Some critics see microcredit misfocused, because it is too limited to alleviate poverty in general, especially in societies where many causes other than restricted access to credit have resulted in pervasive impoverishment, but it has nonetheless improved the lives of millions of individuals and their families. The development of for-profit microlending, on the other hand, disturbs nonprofit microcredit lenders because the need for profits potentially shifts microcredit lending to those who are less poor while diminishing the resources available and the willingness to lend to the very poorest. However, in India, where for-profit microlending grew rapidly in the first decade of the 21st cent., microfinance companies in some cases lent indiscriminantly to borrowers who lacked the means to repay the loans, leading to a sharp rise in defaults in 2010 and a public backlash against the industry. Backlashes against microcredit programs and institutions (including the Grameen Bank) have also occurred in other nations, sometimes for politically motivated reasons.

References in periodicals archive ?
Major organization : THE JORDAN MICRO CREDIT COMPANY
Micro credit is the financial support to poor people to finance their private businesses and empower them economically.
The main idea that had been highlighted to increase the economic development of a whole area lies in effective way of utilization of micro credit loans and increase its benefits to big part of the population by increasing, inter alia, encourage and awareness among lenders to use rational way of utilization of loans by investing in farming and livestock or entrepreneurial business.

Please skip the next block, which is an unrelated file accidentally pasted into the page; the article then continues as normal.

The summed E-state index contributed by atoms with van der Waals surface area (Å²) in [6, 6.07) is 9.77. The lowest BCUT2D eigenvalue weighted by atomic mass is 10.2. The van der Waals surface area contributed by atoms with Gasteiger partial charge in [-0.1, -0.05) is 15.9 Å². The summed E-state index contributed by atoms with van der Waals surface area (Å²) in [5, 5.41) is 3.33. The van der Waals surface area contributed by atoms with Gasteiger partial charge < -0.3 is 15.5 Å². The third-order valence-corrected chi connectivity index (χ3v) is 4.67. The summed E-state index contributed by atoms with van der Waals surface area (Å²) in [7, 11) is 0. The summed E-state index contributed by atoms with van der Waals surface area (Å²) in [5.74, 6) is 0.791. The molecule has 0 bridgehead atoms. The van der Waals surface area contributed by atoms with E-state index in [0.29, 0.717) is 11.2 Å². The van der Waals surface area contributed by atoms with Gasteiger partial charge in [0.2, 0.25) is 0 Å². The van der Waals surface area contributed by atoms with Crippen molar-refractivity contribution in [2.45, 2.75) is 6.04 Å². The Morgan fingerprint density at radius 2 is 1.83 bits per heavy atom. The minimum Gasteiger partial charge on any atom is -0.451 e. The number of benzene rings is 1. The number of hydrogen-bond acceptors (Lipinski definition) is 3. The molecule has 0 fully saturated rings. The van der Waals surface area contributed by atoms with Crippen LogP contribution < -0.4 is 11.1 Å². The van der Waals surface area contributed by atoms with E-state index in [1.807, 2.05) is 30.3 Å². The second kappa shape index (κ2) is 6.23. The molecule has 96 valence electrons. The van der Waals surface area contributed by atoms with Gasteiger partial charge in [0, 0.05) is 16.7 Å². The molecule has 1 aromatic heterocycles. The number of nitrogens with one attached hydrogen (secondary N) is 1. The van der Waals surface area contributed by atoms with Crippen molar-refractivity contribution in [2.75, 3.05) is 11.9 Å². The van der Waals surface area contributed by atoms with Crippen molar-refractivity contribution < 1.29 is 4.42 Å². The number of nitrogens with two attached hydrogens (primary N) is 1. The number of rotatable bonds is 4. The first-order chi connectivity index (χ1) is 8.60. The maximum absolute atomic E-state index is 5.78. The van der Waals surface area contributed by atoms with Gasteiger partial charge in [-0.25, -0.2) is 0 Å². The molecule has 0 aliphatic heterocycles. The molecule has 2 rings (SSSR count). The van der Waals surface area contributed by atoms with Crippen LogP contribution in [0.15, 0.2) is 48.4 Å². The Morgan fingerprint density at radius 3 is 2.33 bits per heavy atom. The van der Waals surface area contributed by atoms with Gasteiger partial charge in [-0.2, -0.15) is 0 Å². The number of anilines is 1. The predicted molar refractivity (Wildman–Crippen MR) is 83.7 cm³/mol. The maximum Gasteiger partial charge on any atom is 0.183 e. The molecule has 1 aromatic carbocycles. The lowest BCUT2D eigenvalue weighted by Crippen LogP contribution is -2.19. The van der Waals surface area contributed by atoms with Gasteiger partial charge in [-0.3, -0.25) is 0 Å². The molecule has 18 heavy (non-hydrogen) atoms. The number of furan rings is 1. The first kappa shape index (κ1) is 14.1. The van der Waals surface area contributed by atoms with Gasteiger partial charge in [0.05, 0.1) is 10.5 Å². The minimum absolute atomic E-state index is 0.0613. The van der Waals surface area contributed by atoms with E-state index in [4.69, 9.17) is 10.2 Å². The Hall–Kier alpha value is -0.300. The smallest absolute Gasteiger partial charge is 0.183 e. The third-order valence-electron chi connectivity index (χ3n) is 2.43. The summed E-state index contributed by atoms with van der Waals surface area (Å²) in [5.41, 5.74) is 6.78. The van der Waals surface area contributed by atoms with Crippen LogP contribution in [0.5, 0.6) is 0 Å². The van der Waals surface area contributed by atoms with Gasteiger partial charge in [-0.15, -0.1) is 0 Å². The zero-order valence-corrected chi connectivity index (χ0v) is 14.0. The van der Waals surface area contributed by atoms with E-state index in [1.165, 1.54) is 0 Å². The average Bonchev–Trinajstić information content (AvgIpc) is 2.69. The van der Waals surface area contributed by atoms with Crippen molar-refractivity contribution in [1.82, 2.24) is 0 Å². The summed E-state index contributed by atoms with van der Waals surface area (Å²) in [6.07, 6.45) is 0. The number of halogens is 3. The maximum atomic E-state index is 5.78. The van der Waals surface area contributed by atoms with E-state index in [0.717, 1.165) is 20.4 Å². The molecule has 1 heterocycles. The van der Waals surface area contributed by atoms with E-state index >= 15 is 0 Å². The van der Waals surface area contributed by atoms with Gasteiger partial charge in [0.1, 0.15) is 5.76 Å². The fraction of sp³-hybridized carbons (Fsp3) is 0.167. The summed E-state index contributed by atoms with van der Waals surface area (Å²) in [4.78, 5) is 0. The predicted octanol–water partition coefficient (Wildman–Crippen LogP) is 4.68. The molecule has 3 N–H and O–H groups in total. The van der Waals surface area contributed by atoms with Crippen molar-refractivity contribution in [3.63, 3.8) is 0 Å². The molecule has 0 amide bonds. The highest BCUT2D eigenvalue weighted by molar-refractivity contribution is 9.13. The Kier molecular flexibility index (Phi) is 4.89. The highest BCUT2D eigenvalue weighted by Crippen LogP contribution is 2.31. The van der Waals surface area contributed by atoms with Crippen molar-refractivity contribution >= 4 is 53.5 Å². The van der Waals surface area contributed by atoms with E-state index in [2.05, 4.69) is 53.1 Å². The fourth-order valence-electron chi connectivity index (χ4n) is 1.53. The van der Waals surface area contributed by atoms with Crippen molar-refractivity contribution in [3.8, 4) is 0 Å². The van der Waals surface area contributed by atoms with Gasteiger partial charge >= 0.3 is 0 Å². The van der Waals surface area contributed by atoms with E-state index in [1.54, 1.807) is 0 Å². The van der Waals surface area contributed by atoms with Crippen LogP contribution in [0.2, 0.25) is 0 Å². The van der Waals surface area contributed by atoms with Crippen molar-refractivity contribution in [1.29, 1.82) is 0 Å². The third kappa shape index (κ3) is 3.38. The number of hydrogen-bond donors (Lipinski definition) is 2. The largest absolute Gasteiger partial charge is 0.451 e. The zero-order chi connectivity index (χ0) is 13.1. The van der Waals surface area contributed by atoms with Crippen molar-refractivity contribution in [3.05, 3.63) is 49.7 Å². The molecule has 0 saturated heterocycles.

So that MFIs can become micro credit banks and can take deposits and lend money, they don't have to go to the market.
The micro credit summit is an international alliance initiated (by global micro credit campaign) in 1997, and the first conference was held in the same year in Washington, with partnership of AGFUND.
However, contrary to the global trends, micro credit sector has witnessed a robust growth in Pakistan, which has been ranked by the Economic Intelligent Unit among top countries for offering conducive environment for microfinance sector growth.
The respondents were therefore asked to give their views about the strengths of micro credit services provided by PRSP.
Man Sang International expands into the new Micro Credit Business in Mainland China
It operates in the villages through its various programmes such as Self Help Groups (SHGs), Joint Liability Groups (JLGs), Enterprise Development Loan, Urban Micro Credit, Dairy Loan and Agriculture Transportation Loan.
The study reviews a pilot project of a donated, cooperative fund formed for insurance of micro credit operations of 8 commercial banks financed by The Central Bank of Sudan.
During the first week of March, the Jordan Micro Credit Company (Tamweelcom) launched its new product, AoTawasol LoanAo, with the aim of providing additional financial services to TamweelcomAAEs active micro-entrepreneur and low income clients Tawasol Loan seeks to provide a constant source of finance upon request and as needed, to help TamweelcomAAEs client obtain these small amounts at any time during the year and in line with easy procedures and simplified uncomplicated processes.
Prince Talal noted that Agfund has embarked on the initiative of launching banks for extending micro credit to the poor with a strategic partnership with Bangladeshi Nobel laureate Professor Mohammad Younus, father of the Grameen Bank movement.